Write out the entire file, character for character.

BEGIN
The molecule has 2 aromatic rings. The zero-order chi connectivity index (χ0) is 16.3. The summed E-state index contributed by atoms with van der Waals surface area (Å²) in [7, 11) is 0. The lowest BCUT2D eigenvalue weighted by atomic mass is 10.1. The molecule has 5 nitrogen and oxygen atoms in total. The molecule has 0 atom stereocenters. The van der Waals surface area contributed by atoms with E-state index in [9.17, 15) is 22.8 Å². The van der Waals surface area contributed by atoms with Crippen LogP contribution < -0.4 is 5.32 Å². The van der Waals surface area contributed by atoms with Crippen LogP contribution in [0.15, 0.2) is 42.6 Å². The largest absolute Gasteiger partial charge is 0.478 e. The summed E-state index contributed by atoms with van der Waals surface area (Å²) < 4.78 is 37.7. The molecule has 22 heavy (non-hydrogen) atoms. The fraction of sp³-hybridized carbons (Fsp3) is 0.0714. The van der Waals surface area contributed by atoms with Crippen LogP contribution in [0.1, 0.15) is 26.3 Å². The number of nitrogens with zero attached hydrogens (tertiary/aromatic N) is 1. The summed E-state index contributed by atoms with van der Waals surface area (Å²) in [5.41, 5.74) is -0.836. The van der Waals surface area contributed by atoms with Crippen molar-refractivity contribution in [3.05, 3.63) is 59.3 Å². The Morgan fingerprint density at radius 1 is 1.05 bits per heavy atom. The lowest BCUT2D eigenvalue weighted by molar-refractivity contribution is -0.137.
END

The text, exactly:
The molecule has 2 aromatic rings. The zero-order chi connectivity index (χ0) is 16.3. The summed E-state index contributed by atoms with van der Waals surface area (Å²) in [7, 11) is 0. The lowest BCUT2D eigenvalue weighted by atomic mass is 10.1. The molecule has 5 nitrogen and oxygen atoms in total. The molecule has 0 atom stereocenters. The van der Waals surface area contributed by atoms with E-state index in [9.17, 15) is 22.8 Å². The van der Waals surface area contributed by atoms with Crippen LogP contribution < -0.4 is 5.32 Å². The van der Waals surface area contributed by atoms with Crippen LogP contribution in [0.15, 0.2) is 42.6 Å². The largest absolute Gasteiger partial charge is 0.478 e. The summed E-state index contributed by atoms with van der Waals surface area (Å²) < 4.78 is 37.7. The molecule has 22 heavy (non-hydrogen) atoms. The fraction of sp³-hybridized carbons (Fsp3) is 0.0714. The van der Waals surface area contributed by atoms with Crippen LogP contribution in [0.1, 0.15) is 26.3 Å². The number of nitrogens with zero attached hydrogens (tertiary/aromatic N) is 1. The summed E-state index contributed by atoms with van der Waals surface area (Å²) in [5.41, 5.74) is -0.836. The van der Waals surface area contributed by atoms with Crippen molar-refractivity contribution in [3.05, 3.63) is 59.3 Å². The Morgan fingerprint density at radius 1 is 1.05 bits per heavy atom. The lowest BCUT2D eigenvalue weighted by molar-refractivity contribution is -0.137.